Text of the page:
(Continued from page 185.)

Between Micanopy (Mick-an-o-py) and Gainesville, a broad, unbroken prairie-like tract, probably the bed of a former lake, and composed of soil of inky blackness and exceeding richness, is crossed by the stage road uniting the two places. During the olden time - the days of slavery - these black, and in some cases semi-' marsh lands were made to yield large crops of sugar cane, an industry which at the present time, is quite in abeyance, but that will probably be revived when labor and capital become more abundant in the State. A similar soil, though in a very different position was found on the Chattahooche river about the third of a mile above the present western terminus of the Florida Central railroad. Here the jet black earth covered a low hill, or bluff of limestone, the white rock frequently appearing through it. A few acres of this black land has been cleared of the heavy timber, and had been cultivated in corn, but the forest still claimed most of it. Along the fences, bordering the upper line of this cleared field, and for a short distance up and down the river is the home, and only native habitat known of the Torreya Taxifolia, a beautiful evergreen tree.

This evergreen has been successfully grown elsewhere, and fortunately so. for it is not unlikely that the rich ground upon which it lives and thrives, probably partially formed of the decomposed limestone beneath, will before many years be made to yield a profit to its owner in the direction of crops of corn, cotton, or upland rice, and then the rare tree will stand a fair chance of disappearing from its native haunts, its own little Eden, its heaven given home.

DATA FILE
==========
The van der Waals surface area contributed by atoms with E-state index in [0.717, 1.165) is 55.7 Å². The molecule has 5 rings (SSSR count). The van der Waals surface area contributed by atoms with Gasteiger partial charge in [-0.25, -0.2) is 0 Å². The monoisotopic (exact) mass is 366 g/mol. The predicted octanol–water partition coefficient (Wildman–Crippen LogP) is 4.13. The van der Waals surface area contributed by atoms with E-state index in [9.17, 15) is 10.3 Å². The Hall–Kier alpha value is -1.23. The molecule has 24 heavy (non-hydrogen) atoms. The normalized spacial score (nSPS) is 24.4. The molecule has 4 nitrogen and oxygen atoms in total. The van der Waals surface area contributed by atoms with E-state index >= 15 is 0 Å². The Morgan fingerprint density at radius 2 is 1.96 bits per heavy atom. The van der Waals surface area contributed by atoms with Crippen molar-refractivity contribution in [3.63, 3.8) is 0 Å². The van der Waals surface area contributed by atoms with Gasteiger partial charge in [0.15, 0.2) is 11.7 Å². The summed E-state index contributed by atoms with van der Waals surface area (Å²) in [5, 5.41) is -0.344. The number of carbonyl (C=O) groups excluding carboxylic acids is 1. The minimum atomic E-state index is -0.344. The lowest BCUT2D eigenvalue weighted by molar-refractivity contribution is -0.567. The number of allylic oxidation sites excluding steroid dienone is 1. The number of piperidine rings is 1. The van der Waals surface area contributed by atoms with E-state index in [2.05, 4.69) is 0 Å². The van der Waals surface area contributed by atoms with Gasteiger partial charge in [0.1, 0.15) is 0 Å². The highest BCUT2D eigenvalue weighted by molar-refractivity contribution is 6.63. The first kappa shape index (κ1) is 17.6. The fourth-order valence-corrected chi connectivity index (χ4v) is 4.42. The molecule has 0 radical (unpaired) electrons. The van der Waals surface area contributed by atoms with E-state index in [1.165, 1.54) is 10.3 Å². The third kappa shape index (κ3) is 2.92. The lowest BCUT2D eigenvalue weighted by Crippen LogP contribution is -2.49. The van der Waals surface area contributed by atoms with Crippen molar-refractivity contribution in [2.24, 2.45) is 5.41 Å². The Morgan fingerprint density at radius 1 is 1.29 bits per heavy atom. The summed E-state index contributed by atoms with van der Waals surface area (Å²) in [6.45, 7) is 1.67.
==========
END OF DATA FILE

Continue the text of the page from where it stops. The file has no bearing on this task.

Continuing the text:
It is very much to be desired - and this article was largely written for the purpose of saying so - that this unique Florida product may meet with better treatment and a better fate.

It appears to grow so easily, numbers of the young plants being noticed around the old ones, that it would seem as if it might be saved if allowed only the fence borders for its occupancy, where, given proper protection, it would grow up thickly and soon form an ornamental hedge. Or better still it would not be surmising greatly amiss to suppose that the owner or owners of the property might make the ground pay them a large profit by devoting it in part at least to the propagation of this handsome tree than they could realize from it if it were wholly planted in someone or more of the Southern staples. The market for the plant, as material for garden hedges and for lawn decoration, would be the entire line of the gulf coast from Cedar Keys to Matamoras which as it becomes more and more closely populated will be likely to increasingly indulge in ornamental flower and tree culture.

As one interested in botany, I throw out these suggestions with the hope that should they happen to reach the notice of the one or more proprietors of the Torreya covered tract they may give them serious consideration.

The ordinary Southern tourist, 01 rather the Florida visitor, is one of the rapid kind, and does his travelling by the shortest and quickest routes. For the few who have a little more leisure at their disposal, the writer would advise the trial of a trip over the central road to Chattahoochee Landing, where the Torreya trees may be seen, and northward up the rock-walled river, to Euphala, or the manufacturing city of Columbus at either of which connection may be made with the through lines of rail. Or, after a call at Lake City and Tallahassee, a stoppage might be made by the traveller at the pretty and quiet town of Quincy where he would be certain to receive the best of treatment and there await the arrival of a steamer bound southward on the Chattahooche. This down river ride I suggest, that a visit may be made to the town of Appalachicola, which, though I have not seen it, I conceive must have particular attractions of some kind, as it was, and may be yet, the home of the botanist Chapman, whose manual of Southern plants is known the whole country over.